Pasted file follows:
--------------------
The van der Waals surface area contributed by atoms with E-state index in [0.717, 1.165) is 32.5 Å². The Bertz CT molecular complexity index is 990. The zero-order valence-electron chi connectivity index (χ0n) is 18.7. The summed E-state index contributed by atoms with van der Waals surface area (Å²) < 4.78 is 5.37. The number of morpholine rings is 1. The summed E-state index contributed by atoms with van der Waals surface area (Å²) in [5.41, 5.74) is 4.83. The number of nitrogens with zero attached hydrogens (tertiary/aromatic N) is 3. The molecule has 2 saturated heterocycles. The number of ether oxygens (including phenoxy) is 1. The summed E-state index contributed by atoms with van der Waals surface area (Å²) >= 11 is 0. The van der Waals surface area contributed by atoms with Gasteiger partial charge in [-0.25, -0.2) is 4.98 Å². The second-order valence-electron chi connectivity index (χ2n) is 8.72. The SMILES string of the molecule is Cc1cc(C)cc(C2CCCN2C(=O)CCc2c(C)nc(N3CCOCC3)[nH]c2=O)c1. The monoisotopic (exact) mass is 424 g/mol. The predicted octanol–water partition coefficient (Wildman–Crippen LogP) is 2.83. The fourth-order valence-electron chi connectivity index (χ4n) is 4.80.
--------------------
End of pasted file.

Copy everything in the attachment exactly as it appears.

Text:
The van der Waals surface area contributed by atoms with E-state index in [0.717, 1.165) is 32.5 Å². The Bertz CT molecular complexity index is 990. The zero-order valence-electron chi connectivity index (χ0n) is 18.7. The summed E-state index contributed by atoms with van der Waals surface area (Å²) < 4.78 is 5.37. The number of morpholine rings is 1. The summed E-state index contributed by atoms with van der Waals surface area (Å²) in [5.41, 5.74) is 4.83. The number of nitrogens with zero attached hydrogens (tertiary/aromatic N) is 3. The molecule has 2 saturated heterocycles. The number of ether oxygens (including phenoxy) is 1. The summed E-state index contributed by atoms with van der Waals surface area (Å²) >= 11 is 0. The van der Waals surface area contributed by atoms with Gasteiger partial charge in [-0.25, -0.2) is 4.98 Å². The second-order valence-electron chi connectivity index (χ2n) is 8.72. The SMILES string of the molecule is Cc1cc(C)cc(C2CCCN2C(=O)CCc2c(C)nc(N3CCOCC3)[nH]c2=O)c1. The monoisotopic (exact) mass is 424 g/mol. The predicted octanol–water partition coefficient (Wildman–Crippen LogP) is 2.83. The fourth-order valence-electron chi connectivity index (χ4n) is 4.80.